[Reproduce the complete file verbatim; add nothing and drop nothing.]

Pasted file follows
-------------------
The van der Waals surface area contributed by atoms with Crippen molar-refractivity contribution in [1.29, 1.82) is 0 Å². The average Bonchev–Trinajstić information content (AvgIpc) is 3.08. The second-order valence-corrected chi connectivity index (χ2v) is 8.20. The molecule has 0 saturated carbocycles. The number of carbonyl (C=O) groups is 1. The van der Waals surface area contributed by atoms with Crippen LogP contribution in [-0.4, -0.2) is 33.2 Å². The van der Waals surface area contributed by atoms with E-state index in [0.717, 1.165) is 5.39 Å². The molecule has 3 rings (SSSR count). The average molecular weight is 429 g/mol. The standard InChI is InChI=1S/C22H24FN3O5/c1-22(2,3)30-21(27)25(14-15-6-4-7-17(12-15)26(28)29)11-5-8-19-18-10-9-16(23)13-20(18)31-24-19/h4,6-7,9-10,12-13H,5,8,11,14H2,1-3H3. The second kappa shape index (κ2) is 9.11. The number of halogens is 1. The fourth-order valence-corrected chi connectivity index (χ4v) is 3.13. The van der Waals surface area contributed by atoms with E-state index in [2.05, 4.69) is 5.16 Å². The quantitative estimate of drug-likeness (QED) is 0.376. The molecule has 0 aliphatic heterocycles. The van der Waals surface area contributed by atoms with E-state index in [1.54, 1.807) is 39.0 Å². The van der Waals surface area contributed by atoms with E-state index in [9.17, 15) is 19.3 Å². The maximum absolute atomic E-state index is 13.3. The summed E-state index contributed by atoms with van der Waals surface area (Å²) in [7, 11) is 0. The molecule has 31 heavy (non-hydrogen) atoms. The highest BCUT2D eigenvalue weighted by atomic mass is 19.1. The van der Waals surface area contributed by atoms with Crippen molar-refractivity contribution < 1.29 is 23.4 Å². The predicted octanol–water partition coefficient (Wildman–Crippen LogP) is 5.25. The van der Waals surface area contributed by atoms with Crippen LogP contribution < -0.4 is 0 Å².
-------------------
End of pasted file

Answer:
The van der Waals surface area contributed by atoms with Crippen molar-refractivity contribution in [1.29, 1.82) is 0 Å². The average Bonchev–Trinajstić information content (AvgIpc) is 3.08. The second-order valence-corrected chi connectivity index (χ2v) is 8.20. The molecule has 0 saturated carbocycles. The number of carbonyl (C=O) groups is 1. The van der Waals surface area contributed by atoms with Crippen LogP contribution in [-0.4, -0.2) is 33.2 Å². The van der Waals surface area contributed by atoms with E-state index in [0.717, 1.165) is 5.39 Å². The molecule has 3 rings (SSSR count). The average molecular weight is 429 g/mol. The standard InChI is InChI=1S/C22H24FN3O5/c1-22(2,3)30-21(27)25(14-15-6-4-7-17(12-15)26(28)29)11-5-8-19-18-10-9-16(23)13-20(18)31-24-19/h4,6-7,9-10,12-13H,5,8,11,14H2,1-3H3. The second kappa shape index (κ2) is 9.11. The number of halogens is 1. The fourth-order valence-corrected chi connectivity index (χ4v) is 3.13. The van der Waals surface area contributed by atoms with E-state index in [2.05, 4.69) is 5.16 Å². The quantitative estimate of drug-likeness (QED) is 0.376. The molecule has 0 aliphatic heterocycles. The van der Waals surface area contributed by atoms with E-state index in [1.54, 1.807) is 39.0 Å². The van der Waals surface area contributed by atoms with E-state index in [9.17, 15) is 19.3 Å². The maximum absolute atomic E-state index is 13.3. The summed E-state index contributed by atoms with van der Waals surface area (Å²) in [7, 11) is 0. The molecule has 31 heavy (non-hydrogen) atoms. The highest BCUT2D eigenvalue weighted by atomic mass is 19.1. The van der Waals surface area contributed by atoms with Crippen molar-refractivity contribution < 1.29 is 23.4 Å². The predicted octanol–water partition coefficient (Wildman–Crippen LogP) is 5.25. The van der Waals surface area contributed by atoms with Crippen LogP contribution < -0.4 is 0 Å².